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Destination Ecuador: Quito
Quito, the capital of Ecuador, is situated in Pichincha province, on the lower slopes of the volcano Pichincha, which last erupted in 1666, in a narrow Andean valley at an elevation of 9,350 feet (2,850 metres), just south of the Equator. The oldest of all South American capitals, Quito is notable for its well-preserved old town, which was designated a UNESCO World Heritage site in 1978. One of the most beautiful colonial cities of Latin America is surrounded by spectacular snowcapped volcanoes. The rich mixture of architectural styles and decorative arts of the Quito School of Art, prompted UNESCO to declare the city part of the Cultural Heritage of Mankind in 1979. Quito offers 5* hotels as well as colonials, delicious fresh cuisine, all the comforts of a capital city, plus the warmth and hospitality of the people. Visit museums, convents, churches, art galleries and handicraft shops.
city was the ancient seat of the kingdom of Quitu, the largest unit of
an Indian tribal confederation that left no recorded history. Between
the 10th century and 1487, when it was united with the Inca empire, it
was ruled by the Shyris, sovereigns of the Cara Indians, who are said
to have come “by way of the sea.” Sebastián de Belalcázar, a lieutenant
of the Spanish conquistador Francisco Pizarro, occupied the city on Dec.
6, 1534, and declared a municipal government (cabildo). Quito remained
the focal point of national affairs—political, social, and economic—until
the early 20th century, when economic dominance shifted to Guayaquil.
A distinct rivalry between the two cities still exists, with Quito remaining
the nation's political and cultural centre.
Quito preserves much of its colonial atmosphere, with the towers of many churches outlined against the circle of volcanoes that surrounds the Quito Basin and with peaceful squares, fountains, balconied houses, steep narrow streets, iron-grilled doorways, and secluded gardens. Unlike other Latin-American cities, where sprawling yet impoverished suburbs ring the core districts, a large proportion of Quito's poverty-fringe population lives in central city slums.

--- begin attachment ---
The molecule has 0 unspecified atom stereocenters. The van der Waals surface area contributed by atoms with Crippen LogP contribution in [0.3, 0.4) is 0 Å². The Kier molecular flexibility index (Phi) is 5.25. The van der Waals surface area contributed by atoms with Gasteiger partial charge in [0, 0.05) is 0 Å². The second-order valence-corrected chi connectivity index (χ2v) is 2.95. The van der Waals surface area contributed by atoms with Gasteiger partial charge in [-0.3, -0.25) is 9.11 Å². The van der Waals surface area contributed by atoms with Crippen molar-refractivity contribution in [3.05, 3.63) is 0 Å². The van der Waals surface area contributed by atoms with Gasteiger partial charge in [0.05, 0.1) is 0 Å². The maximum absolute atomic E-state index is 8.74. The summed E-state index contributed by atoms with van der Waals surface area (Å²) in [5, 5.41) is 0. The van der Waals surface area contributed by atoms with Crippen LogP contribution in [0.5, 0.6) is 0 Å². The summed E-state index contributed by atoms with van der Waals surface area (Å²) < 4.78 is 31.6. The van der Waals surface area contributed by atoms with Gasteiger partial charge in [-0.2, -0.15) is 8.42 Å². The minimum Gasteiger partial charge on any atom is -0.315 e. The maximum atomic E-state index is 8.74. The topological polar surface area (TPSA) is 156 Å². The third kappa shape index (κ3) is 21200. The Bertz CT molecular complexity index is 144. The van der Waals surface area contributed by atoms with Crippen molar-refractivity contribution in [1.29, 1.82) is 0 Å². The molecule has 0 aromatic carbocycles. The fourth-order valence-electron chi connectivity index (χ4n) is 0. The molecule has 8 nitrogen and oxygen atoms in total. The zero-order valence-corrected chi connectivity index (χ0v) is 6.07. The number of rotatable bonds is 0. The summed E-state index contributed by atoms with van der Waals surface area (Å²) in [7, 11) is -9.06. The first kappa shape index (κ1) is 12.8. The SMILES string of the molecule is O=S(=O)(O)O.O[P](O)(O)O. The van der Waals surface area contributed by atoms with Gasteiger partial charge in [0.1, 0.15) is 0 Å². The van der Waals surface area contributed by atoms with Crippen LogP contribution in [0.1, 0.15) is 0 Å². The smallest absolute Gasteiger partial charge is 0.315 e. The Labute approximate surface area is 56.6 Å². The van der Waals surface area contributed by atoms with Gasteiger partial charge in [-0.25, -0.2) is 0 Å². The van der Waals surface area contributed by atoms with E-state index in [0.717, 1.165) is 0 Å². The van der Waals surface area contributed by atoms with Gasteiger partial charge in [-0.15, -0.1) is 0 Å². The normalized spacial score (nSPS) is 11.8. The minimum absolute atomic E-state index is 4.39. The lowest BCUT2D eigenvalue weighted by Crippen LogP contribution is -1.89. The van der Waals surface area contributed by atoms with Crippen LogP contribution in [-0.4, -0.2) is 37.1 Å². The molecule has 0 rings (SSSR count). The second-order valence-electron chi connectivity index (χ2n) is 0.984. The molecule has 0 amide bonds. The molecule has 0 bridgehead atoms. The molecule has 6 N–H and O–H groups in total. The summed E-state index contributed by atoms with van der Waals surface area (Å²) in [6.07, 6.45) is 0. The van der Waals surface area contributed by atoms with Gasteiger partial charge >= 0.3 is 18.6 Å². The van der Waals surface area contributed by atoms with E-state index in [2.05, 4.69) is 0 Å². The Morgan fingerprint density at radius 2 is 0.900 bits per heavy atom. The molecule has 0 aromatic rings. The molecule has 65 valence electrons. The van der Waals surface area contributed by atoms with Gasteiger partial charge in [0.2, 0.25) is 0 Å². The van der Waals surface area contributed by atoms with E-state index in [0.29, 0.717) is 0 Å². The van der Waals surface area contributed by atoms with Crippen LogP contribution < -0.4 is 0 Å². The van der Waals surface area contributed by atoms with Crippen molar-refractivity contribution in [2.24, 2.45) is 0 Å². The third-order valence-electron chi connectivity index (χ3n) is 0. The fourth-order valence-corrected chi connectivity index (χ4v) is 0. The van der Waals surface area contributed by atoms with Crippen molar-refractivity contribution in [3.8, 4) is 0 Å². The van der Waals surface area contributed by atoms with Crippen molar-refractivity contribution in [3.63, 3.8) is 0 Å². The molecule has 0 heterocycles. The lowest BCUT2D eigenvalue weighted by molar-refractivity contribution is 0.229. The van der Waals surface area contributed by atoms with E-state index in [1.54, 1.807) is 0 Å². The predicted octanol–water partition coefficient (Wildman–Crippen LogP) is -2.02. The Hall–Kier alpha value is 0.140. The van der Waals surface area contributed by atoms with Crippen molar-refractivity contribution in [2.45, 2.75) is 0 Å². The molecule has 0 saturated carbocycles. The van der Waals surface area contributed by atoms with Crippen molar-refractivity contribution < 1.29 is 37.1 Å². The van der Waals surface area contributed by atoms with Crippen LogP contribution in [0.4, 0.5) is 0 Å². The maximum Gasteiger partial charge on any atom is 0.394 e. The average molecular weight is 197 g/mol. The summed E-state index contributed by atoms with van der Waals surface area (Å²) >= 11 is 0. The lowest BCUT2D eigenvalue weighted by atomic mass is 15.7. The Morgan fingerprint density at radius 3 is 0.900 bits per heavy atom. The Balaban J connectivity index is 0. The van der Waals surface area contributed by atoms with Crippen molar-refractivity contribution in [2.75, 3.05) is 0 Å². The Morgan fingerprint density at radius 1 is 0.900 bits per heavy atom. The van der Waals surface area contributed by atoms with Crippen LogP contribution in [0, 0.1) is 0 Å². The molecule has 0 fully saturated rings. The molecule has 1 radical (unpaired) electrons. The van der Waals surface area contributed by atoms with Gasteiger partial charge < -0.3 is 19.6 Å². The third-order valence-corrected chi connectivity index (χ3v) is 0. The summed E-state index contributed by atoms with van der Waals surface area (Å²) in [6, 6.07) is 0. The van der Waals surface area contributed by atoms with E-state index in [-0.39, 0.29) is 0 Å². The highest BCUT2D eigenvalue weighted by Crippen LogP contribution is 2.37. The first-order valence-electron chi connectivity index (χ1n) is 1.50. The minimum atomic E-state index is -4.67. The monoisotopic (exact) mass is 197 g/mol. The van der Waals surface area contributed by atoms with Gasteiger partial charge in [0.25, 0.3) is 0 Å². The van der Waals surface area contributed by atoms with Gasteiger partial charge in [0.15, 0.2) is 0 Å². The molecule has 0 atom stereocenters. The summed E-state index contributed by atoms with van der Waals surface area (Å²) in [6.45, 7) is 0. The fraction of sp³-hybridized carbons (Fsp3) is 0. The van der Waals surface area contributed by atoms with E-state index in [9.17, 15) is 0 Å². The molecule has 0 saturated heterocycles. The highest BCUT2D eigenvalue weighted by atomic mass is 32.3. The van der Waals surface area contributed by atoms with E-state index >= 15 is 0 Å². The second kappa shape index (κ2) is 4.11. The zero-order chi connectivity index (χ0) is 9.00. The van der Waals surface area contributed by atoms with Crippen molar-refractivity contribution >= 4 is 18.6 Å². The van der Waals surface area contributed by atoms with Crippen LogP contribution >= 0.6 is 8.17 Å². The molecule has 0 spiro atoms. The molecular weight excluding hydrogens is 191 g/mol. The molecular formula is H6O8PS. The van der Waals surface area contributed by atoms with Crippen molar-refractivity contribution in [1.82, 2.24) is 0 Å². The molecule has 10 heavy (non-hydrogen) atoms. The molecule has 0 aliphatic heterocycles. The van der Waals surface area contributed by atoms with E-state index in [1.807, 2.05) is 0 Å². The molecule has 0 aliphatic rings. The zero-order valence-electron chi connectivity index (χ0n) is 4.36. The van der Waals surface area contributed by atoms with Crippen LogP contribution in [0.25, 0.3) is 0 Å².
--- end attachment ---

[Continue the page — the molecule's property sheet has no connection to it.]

1552 an art school was established in Quito, the first of its kind in
South America. This marked the foundation of a religious art movement
that flourished throughout the Spanish colonial period, leaving a wealth
of wooden polychrome sculpture and paintings unequaled in the New World.
Many of Quito's churches, cloisters, and old mansions are veritable museums.
Among the most admired of Quiteño churches and convents are La Compañía
(Jesuit), with Baroque columns, ceilings, and massive altars covered with
gold leaf; San Francisco, with its magnificent cloister; Carmen Alto,
home of the native Santa Mariana de Jesús; San Agustín, where Ecuador's
Act of Independence was signed in 1809; Santo Domingo, noted for its handsome
altar and facade; the Sagrario; and the 16th- to 17th-century cathedral,
burial place of the hero of independence, Antonio José de Sucre. It is
estimated that religious buildings and lands occupy one-fourth of the
city space. The gravest threat to colonial-era buildings in the city has
been earthquakes, such as those of 1660, 1797, 1868, and (less severe)
The Central University (government-sponsored) dates from 1586, the National Polytechnic School from 1869, and the Pontifical Catholic University of Ecuador from 1946 (raised to pontifical status in 1963). The Casa de la Cultura (Cultural Institute) includes museums of art and a library. Also notable are the Museum of Archaeology and Ethnology (1950), the Anthropology Museum (1925), the Municipal Museum of Art and History (1930), and the cultural museum (1969) of the Central Bank. Gracing Alameda Park is the astronomical observatory (1864), with its five small, elegant white towers.
Long an isolated highland centre, Quito was linked to the coast by the Guayaquil-Quito railway in 1908. The city has an international airport and lies on the Pan-American Highway. One of Ecuador's two major industrial centres (the other being Guayaquil), it produces textiles, pharmaceuticals, light consumer goods, and crafted objects of leather, wood, gold, and silver. The Trans-Ecuadorian Pipeline from the eastern oil fields in Napo province runs through Quito to Esmeraldas; another oil pipeline connects Quito with Guayaquil to the southwest. During the latter part of the 20th century, the city's commercial centre shifted northward with the construction of new banks, retail stores, and corporate offices, but the old town districts remain economically important.
The weekly outdoor Indian markets, or fairs, and small shops selling native crafts are among the characteristic sights of Quito. One of the best panoramic views of the city is from the Virgin of Quito landmark atop the hill called El Panecillo (“The Little Loaf of Bread”).